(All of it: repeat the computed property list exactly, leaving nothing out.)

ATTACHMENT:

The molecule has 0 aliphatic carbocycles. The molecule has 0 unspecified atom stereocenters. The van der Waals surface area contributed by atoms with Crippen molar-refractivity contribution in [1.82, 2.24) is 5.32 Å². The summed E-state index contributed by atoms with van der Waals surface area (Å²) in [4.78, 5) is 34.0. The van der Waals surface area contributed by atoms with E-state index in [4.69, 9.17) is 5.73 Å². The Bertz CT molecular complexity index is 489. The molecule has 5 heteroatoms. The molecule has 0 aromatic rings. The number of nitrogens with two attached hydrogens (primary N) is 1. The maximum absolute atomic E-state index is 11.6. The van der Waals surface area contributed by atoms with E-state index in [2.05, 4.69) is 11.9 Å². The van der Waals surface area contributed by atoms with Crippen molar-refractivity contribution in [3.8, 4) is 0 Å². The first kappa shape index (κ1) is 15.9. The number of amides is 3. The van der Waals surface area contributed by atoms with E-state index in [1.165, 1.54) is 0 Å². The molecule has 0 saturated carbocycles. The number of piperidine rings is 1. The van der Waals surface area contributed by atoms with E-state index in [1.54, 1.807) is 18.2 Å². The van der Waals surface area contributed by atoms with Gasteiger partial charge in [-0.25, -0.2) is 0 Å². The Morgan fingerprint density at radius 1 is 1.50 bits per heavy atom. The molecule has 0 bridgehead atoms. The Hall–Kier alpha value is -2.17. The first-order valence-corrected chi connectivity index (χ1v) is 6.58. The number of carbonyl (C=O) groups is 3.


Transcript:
The molecule has 0 aliphatic carbocycles. The molecule has 0 unspecified atom stereocenters. The van der Waals surface area contributed by atoms with Crippen molar-refractivity contribution in [1.82, 2.24) is 5.32 Å². The summed E-state index contributed by atoms with van der Waals surface area (Å²) in [4.78, 5) is 34.0. The van der Waals surface area contributed by atoms with E-state index in [4.69, 9.17) is 5.73 Å². The Bertz CT molecular complexity index is 489. The molecule has 5 heteroatoms. The molecule has 0 aromatic rings. The number of nitrogens with two attached hydrogens (primary N) is 1. The maximum absolute atomic E-state index is 11.6. The van der Waals surface area contributed by atoms with E-state index in [2.05, 4.69) is 11.9 Å². The van der Waals surface area contributed by atoms with Crippen molar-refractivity contribution in [3.8, 4) is 0 Å². The first kappa shape index (κ1) is 15.9. The number of amides is 3. The van der Waals surface area contributed by atoms with E-state index in [1.165, 1.54) is 0 Å². The molecule has 0 saturated carbocycles. The number of piperidine rings is 1. The van der Waals surface area contributed by atoms with E-state index in [1.54, 1.807) is 18.2 Å². The van der Waals surface area contributed by atoms with Gasteiger partial charge in [-0.25, -0.2) is 0 Å². The Morgan fingerprint density at radius 1 is 1.50 bits per heavy atom. The molecule has 0 bridgehead atoms. The Hall–Kier alpha value is -2.17. The first-order valence-corrected chi connectivity index (χ1v) is 6.58. The number of carbonyl (C=O) groups is 3.